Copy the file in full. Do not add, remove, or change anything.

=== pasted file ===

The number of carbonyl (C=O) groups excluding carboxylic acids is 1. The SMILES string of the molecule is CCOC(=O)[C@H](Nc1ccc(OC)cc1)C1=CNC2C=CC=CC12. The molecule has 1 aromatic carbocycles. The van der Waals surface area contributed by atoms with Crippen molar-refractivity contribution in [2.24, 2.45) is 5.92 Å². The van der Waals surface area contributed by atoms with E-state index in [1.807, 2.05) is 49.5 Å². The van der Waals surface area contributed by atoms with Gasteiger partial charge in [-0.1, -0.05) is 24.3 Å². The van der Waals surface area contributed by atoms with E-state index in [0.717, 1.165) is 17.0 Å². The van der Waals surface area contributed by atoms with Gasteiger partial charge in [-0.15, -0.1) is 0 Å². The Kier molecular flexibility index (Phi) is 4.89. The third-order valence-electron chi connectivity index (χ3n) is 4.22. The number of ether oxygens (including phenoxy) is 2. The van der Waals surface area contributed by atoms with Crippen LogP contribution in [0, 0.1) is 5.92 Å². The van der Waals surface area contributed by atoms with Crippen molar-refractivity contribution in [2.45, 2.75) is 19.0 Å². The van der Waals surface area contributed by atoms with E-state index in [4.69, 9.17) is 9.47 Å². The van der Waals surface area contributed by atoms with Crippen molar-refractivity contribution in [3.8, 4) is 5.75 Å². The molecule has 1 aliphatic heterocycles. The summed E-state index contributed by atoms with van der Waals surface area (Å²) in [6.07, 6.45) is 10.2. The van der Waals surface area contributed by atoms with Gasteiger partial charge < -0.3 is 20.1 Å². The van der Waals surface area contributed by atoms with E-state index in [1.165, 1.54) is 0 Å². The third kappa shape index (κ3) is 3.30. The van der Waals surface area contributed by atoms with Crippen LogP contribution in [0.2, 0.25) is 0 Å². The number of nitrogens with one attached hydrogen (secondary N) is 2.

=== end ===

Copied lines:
The number of carbonyl (C=O) groups excluding carboxylic acids is 1. The SMILES string of the molecule is CCOC(=O)[C@H](Nc1ccc(OC)cc1)C1=CNC2C=CC=CC12. The molecule has 1 aromatic carbocycles. The van der Waals surface area contributed by atoms with Crippen molar-refractivity contribution in [2.24, 2.45) is 5.92 Å². The van der Waals surface area contributed by atoms with E-state index in [1.807, 2.05) is 49.5 Å². The van der Waals surface area contributed by atoms with Gasteiger partial charge in [-0.1, -0.05) is 24.3 Å². The van der Waals surface area contributed by atoms with E-state index in [0.717, 1.165) is 17.0 Å². The van der Waals surface area contributed by atoms with Gasteiger partial charge in [-0.15, -0.1) is 0 Å². The Kier molecular flexibility index (Phi) is 4.89. The third-order valence-electron chi connectivity index (χ3n) is 4.22. The number of ether oxygens (including phenoxy) is 2. The van der Waals surface area contributed by atoms with Crippen LogP contribution in [0, 0.1) is 5.92 Å². The van der Waals surface area contributed by atoms with Crippen molar-refractivity contribution in [2.45, 2.75) is 19.0 Å². The van der Waals surface area contributed by atoms with E-state index in [4.69, 9.17) is 9.47 Å². The van der Waals surface area contributed by atoms with Crippen molar-refractivity contribution in [3.8, 4) is 5.75 Å². The molecule has 1 aliphatic heterocycles. The summed E-state index contributed by atoms with van der Waals surface area (Å²) in [6.07, 6.45) is 10.2. The van der Waals surface area contributed by atoms with Gasteiger partial charge < -0.3 is 20.1 Å². The van der Waals surface area contributed by atoms with E-state index in [1.165, 1.54) is 0 Å². The third kappa shape index (κ3) is 3.30. The van der Waals surface area contributed by atoms with Crippen LogP contribution in [0.2, 0.25) is 0 Å². The number of nitrogens with one attached hydrogen (secondary N) is 2.